The UK market for game meat is growing, according to a new survey published by the Countryside Alliance as part of its Game-to-Eat campaign.

Will Oakley, of game dealer Willo Game, which took part in the survey along with 48 shoots, said: ?There has been increasing demand over the past five years through supermarkets, restaurants and butchers. Game is seen as healthy, reasonably priced and more readily available compared to free-range or organic chicken.?

The research, which was done in conjunction with the National Gamekeepers? Organisation, also found that the amount of game sold by shoots directly to local outlets has reduced during the recession.

60% of the shoots interviewed had sold direct at some point, but in the past few years, 40% of these had reverted to selling all their game to game dealers.

Only a third of shoots were still involved in direct sales and two-thirds had been selling most of their game to dealers for the past five years.

The study revealed that all shot game was finding a way into the food chain.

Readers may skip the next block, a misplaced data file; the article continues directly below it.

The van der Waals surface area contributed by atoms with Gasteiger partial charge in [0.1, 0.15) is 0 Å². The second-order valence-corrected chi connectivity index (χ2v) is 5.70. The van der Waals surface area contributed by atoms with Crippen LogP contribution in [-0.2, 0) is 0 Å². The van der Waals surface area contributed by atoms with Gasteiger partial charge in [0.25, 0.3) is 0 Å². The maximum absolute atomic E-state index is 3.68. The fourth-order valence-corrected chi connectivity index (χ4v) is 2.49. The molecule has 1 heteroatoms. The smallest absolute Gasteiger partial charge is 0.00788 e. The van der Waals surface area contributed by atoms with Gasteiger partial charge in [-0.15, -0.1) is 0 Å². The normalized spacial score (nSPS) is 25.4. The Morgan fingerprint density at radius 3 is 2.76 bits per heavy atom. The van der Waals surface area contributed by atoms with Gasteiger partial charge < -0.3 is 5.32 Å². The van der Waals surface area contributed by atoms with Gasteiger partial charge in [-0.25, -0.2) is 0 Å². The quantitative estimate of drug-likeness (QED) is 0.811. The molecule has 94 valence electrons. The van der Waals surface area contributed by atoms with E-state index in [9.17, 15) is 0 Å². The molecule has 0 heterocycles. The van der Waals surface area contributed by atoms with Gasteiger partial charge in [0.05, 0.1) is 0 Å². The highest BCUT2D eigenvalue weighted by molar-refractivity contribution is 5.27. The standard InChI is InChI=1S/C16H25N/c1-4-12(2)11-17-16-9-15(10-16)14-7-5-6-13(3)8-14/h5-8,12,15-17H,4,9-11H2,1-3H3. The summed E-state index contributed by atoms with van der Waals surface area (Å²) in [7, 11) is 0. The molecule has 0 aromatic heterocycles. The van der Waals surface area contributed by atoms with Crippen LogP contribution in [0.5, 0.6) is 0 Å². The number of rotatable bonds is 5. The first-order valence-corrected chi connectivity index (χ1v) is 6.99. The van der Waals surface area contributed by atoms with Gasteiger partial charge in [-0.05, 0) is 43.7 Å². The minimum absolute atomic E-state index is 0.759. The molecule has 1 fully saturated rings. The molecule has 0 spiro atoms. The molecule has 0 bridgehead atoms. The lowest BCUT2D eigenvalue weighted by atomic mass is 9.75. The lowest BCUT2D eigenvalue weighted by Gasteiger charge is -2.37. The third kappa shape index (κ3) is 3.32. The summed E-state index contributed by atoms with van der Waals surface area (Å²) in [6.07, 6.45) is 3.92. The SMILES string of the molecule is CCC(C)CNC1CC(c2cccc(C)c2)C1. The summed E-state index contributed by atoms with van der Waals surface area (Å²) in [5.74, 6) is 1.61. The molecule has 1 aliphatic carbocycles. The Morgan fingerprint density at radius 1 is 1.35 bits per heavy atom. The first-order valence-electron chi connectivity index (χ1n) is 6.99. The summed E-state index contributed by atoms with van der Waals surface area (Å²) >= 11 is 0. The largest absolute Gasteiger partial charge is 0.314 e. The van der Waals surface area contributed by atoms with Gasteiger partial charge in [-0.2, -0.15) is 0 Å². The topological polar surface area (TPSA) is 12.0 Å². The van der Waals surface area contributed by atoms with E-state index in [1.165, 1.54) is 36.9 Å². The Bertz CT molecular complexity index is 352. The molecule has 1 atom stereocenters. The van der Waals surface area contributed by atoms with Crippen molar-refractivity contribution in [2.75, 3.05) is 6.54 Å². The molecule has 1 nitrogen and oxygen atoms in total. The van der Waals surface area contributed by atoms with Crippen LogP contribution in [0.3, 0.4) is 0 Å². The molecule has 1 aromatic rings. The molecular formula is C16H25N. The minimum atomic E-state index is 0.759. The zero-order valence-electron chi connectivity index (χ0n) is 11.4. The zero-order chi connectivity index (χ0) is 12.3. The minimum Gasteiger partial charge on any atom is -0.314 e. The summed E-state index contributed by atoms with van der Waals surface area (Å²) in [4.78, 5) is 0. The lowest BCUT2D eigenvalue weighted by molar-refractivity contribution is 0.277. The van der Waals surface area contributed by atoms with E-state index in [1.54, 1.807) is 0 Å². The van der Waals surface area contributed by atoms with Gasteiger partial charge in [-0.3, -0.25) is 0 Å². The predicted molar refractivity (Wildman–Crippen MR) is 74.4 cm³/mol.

Alexia Robinson, director of Game-to-Eat, said: ?We wanted to establish how robust different supply chains are and how much shoots are capitalising upon the excitement around ?local? as a key selling point.

?Though local supply chains are slightly more fragile than they were a few years ago, what is very good news is that the survey has demonstrated categorically that all game shot is finding a home in the food chain, whether it is via dealers or direct sales.?

This finding runs counter to bogus claims made against shooting that only a small percentage of shot game is consumed.